MP2 - CPSC-313 / Spring 2011 Machine Problem 2 A Simple...

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1 | P a g e CPSC--313 / Spring 2011 Machine Problem 2 A Simple Memory Allocator 100 points Introduction In this machine problem, you are to develop a simple memory allocator that implements the functions my_malloc() and my_free(), very similarly to the UNIX calls malloc() and free(). (Let's assume that -- for whatever reason -- you are unhappy with the memory allocator provided by the system.) The objectives of this Machine Problem are: Package a simple module with some static data as a separately compiled unit. Become deeply familiar with pointer management and array management in the C language (or C++ for that matter). Become familiar with standard methods for handling command-line arguments in a C/UNIX environment. Background: Kernel Memory Management: The kernel manages the physical memory both for itself and for the system and user processes. The memory occupied by the kernel code and its data is reserved and is never used for any other purpose. Other physical memory may be used as frames for virtual memory, for buffer caches, and so on. Most of this memory must be allocated and de-allocated dynamically, and an infrastructure must be in place to keep track of which physical memory is in use, and by whom. Ideally, physical memory should look like a single, contiguous segment from which an allocator can take memory portions and return them. This is not the case in most systems. Rather, different segments of physical memory have different properties. For example, DMA may not be able to address physical memory above 16MB. Similarly, the system may contain more physical memory than what can be directly addressed, and the segments above need to be handled using appropriate memory space extension mechanisms. For all these reasons, many operating systems (for example Linux) partition the memory into so-called zones, and treat each zone separately for allocation purposes. Memory allocation requests typically come with a list of zones that can be used to satisfy the request. For example, a particular request may be preferably satisfied from the “normal” zone. If that fails, from the high-memory zone that needs special access mechanisms. Only if that fails too, the allocation may attempt to allocation from the DMA zone. Within each zone, many systems (for example Linux) use a buddy-system allocator to allocate and free physical memory. This is what you will be providing in this machine problem (for a single zone, and of course not at physical memory level). Your Assignment: You are to implement a C++ module (.h and .c files) that realizes a memory allocator as defined by the following file my_allocator.h:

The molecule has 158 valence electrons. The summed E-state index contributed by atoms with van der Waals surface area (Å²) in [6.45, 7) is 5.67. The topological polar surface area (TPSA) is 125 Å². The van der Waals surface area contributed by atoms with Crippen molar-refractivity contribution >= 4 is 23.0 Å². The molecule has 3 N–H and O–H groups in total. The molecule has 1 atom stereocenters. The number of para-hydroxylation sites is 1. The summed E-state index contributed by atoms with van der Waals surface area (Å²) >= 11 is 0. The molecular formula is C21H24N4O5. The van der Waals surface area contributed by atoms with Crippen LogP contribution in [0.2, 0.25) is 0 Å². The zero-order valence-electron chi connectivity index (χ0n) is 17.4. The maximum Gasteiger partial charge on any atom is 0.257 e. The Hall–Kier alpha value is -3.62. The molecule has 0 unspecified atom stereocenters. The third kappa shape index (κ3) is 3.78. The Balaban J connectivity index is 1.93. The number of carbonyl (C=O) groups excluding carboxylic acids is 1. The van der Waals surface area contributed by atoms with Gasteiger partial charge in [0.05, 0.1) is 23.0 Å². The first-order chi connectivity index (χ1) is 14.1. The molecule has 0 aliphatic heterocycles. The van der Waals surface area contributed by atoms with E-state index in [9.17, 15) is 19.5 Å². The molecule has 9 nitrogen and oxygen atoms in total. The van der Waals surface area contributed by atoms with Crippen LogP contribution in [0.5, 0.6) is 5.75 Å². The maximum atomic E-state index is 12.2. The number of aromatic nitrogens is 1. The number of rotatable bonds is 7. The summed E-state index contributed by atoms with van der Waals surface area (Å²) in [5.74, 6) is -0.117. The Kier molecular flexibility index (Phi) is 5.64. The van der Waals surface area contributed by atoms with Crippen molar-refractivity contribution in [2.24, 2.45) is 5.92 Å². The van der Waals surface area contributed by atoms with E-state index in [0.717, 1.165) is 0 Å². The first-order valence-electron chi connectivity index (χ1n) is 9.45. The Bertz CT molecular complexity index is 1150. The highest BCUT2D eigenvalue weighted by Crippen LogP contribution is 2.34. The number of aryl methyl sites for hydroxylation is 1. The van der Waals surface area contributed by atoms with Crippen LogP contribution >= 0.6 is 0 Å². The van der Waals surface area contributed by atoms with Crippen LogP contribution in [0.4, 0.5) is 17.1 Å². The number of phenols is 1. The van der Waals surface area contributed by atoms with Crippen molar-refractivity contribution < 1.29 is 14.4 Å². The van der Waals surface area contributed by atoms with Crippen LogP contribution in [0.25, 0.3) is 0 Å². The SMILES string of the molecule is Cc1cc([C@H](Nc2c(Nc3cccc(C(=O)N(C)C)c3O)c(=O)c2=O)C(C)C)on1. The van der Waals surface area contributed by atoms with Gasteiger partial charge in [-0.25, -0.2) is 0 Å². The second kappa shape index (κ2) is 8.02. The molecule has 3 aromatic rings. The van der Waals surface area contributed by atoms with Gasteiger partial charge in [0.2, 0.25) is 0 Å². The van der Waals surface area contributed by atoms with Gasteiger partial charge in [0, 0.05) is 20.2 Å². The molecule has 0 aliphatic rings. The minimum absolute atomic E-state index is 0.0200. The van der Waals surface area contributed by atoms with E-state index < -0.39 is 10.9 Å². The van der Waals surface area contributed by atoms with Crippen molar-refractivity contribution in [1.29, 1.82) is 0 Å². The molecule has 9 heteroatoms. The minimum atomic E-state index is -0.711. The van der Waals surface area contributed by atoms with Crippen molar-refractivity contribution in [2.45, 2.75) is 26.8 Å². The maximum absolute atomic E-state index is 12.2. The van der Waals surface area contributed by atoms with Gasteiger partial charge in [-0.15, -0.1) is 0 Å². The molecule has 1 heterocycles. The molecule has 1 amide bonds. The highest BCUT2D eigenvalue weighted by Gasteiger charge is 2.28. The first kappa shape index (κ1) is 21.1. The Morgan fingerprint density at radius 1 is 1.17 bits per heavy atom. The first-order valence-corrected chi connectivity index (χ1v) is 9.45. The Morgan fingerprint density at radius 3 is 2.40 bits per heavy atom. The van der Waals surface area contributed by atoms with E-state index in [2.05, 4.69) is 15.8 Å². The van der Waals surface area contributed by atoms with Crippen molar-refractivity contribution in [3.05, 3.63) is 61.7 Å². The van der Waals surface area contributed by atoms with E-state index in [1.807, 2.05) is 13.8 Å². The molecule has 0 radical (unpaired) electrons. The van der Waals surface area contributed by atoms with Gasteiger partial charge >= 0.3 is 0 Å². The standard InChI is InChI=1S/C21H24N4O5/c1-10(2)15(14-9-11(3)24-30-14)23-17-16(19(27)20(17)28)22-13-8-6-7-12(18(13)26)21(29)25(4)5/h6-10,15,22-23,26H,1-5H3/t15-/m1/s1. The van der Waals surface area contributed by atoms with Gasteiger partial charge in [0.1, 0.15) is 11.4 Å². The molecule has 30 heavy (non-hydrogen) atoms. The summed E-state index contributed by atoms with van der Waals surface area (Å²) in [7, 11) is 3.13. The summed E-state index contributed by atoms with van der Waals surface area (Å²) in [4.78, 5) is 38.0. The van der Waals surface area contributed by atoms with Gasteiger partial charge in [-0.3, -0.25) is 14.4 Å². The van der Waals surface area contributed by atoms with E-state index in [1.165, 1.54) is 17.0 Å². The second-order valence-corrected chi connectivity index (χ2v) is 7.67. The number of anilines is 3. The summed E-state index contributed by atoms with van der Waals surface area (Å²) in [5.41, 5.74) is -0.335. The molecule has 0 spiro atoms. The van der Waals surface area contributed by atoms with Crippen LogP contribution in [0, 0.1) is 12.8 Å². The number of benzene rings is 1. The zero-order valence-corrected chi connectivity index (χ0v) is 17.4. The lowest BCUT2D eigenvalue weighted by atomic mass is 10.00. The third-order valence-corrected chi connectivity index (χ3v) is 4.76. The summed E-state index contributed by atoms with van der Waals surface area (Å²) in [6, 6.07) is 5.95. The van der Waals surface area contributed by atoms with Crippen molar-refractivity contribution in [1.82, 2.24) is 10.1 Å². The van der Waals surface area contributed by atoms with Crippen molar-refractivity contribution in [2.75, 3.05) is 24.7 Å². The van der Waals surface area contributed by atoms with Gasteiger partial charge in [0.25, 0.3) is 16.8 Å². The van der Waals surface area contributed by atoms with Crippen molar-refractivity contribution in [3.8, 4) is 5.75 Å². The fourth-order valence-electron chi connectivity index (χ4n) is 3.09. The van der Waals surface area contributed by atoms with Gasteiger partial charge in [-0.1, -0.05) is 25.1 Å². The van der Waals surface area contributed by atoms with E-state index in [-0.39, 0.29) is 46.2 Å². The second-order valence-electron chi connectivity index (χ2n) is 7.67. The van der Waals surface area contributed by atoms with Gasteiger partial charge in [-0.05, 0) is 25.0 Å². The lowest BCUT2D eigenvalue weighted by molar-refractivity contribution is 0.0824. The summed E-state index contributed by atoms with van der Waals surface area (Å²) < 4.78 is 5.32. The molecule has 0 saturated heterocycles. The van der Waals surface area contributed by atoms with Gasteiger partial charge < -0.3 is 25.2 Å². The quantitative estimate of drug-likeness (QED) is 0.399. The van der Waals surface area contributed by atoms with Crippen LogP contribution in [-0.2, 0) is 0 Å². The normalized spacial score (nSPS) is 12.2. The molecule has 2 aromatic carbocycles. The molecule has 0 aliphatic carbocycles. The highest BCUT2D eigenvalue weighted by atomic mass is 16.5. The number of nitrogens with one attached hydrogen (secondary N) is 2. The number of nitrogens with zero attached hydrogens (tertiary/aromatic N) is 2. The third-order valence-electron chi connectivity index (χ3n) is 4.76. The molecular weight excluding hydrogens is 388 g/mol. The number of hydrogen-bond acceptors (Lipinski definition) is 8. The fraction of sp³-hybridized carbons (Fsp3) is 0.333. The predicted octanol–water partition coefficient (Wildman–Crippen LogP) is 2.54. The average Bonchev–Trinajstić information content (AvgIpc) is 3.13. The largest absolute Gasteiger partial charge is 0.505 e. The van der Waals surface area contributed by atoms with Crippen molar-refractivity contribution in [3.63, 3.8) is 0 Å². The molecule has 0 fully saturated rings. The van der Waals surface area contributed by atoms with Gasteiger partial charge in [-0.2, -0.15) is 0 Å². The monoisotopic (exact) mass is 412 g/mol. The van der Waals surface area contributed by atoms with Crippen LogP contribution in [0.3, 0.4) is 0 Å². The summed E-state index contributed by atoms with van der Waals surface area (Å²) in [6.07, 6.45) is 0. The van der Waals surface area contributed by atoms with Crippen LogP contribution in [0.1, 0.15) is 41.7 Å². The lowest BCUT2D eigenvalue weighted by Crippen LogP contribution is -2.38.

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2 | P a g e #ifndef _MY_ALLOCATOR_H_ #define _MY_ALLOCATOR_H_ /* File: my_allocator.h */ typedef void * Addr; unsigned int init_allocator(unsigned int _basic_block_size, unsigned int _length); /* This function initializes the memory allocator and makes a portion of '_length' bytes available. The allocator uses a '_basic_block_size' as its minimal unit of allocation. The function returns the
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This note was uploaded on 02/14/2012 for the course CSCE 313 taught by Professor Gu during the Spring '11 term at Texas A&M.

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MP2 - CPSC-313 / Spring 2011 Machine Problem 2 A Simple...

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